This is essentially the same book as Forensics: What Bugs, Burns, Prints, DNA and More Tell Us About Crime by the same author, and one I couldn't finish because it was a disjointed, convoluted mess. I'm happy to say that The Anatomy Of A Crime is edited to be much more readable. I particularly enjoyed the chapter on Facial Reconstruction, I was unfamiliar with the history of it and the cases presented were compelling.
Readability aside, many of the issues I had with the first book were still there in this. I had already read about many of the cases in other books. Which wouldn't necessarily cause me to deduct stars from my review except the presentation of many of the cases left a little to be desired. Elements and details in some of the stories were omitted and, more importantly, the manner in which they're presented annoyed me. Facts were kept to the bare minimum and as a result, the cases didn't have quite as much impact as they could've and should've.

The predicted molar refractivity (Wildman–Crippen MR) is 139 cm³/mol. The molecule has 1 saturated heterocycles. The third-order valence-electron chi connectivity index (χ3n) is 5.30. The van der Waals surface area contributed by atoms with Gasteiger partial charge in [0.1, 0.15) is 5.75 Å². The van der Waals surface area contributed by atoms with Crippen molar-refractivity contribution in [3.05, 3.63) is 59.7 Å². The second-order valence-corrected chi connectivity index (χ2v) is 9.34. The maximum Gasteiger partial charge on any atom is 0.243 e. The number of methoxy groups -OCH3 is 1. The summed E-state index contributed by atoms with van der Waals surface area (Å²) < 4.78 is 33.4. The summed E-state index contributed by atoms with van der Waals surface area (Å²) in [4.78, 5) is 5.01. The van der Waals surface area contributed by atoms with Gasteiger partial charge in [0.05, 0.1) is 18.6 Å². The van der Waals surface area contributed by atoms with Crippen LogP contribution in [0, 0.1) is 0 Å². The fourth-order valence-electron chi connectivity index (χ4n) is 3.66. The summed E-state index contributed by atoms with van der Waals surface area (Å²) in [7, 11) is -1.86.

Overall, a decent book and if you haven't read books like The Poisoner's Handbook and anything by William Bass, it's enjoyable and a good place to start for anyone interested in forensics.